A final note, if you're editing a header and/or other code that is C code make sure you use /* */ style comments, as some of the compilers will not accept // comments in c code. I personally would advise you to just stick to /* */ comments all the time - that way you're safe.

Debugging

Debugging is considered an art form by some and can be tricky. There are a couple of tools and methods that will save you some time though, and get you headed down the right path. There are lots of things to say here, lets start with the basics.

The first thing is to look at output from the compiler. A good tool for logging your make is script. First, type script mylog.txt. Then enter your build commands. When everything is done type exit then you can look at mylog.txt and hunt down bugs.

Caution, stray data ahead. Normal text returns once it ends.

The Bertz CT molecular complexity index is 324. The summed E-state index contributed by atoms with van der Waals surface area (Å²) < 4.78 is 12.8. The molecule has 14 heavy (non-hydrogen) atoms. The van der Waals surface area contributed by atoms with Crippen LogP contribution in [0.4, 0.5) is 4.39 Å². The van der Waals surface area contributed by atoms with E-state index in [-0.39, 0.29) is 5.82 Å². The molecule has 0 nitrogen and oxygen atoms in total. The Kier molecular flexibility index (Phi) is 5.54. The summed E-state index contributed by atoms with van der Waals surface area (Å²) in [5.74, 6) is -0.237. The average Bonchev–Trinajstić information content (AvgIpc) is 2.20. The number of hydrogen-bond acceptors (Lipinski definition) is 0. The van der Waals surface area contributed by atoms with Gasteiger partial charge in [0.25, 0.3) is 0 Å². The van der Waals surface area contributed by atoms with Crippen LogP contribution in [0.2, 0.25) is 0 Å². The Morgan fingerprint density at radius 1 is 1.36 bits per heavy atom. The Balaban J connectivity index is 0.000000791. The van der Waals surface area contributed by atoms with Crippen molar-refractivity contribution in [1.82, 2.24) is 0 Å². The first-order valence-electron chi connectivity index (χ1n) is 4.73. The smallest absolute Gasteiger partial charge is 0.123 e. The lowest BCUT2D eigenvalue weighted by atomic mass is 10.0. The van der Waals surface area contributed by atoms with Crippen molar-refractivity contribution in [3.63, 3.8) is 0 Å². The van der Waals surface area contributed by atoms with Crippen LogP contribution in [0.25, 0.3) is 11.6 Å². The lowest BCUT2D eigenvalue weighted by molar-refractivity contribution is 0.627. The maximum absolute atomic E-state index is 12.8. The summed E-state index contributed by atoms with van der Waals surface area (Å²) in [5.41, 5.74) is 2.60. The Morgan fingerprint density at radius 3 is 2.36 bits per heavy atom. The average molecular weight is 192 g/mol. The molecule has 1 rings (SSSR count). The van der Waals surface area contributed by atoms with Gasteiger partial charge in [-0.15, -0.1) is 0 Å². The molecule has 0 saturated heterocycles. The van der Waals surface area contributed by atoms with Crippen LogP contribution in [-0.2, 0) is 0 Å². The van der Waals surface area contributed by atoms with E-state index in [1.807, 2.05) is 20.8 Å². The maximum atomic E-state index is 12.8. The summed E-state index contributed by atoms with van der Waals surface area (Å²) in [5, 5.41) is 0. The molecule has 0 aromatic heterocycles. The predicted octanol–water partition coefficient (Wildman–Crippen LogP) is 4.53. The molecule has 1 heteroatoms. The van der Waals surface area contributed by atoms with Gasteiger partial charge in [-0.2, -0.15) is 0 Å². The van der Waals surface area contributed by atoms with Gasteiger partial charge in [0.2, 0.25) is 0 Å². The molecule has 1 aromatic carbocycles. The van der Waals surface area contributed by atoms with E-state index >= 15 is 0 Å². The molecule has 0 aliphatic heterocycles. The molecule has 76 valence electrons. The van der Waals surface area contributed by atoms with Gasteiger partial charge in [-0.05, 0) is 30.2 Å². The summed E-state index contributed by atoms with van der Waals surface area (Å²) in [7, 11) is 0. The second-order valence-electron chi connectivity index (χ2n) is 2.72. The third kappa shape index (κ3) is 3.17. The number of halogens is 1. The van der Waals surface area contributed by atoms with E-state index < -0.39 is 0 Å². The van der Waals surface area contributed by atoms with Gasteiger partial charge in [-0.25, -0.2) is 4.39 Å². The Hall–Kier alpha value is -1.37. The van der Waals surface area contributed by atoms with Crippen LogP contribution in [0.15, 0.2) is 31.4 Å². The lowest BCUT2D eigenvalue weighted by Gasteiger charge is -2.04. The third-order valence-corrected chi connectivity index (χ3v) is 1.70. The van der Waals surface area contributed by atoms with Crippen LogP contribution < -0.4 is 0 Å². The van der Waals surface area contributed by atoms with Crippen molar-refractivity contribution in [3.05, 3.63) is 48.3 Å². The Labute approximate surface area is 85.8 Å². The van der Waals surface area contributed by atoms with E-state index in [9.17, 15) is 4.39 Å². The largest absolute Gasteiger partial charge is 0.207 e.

One of the rules of debugging is to start with the first bug you encounter. (It may be the cause of later bugs). This brings up another point and that's warnings. Warnings are basically the compiler telling you "hey, this looks fishy - it might not be what you want to do". It would be nice to get rid of all of the warnings in Blender but currently there are quite a few that are harmless. They could be from dated code, or from lots of other reasons. You may want to save a script of your initial build so you can filter out warnings that are already there.

Along with this is if you have access to multiple platforms, test your code on as many platforms as you can. Each of the compilers are implemented differently and they all report errors differently. The extra error messages might show you a clearer picture of what is going on.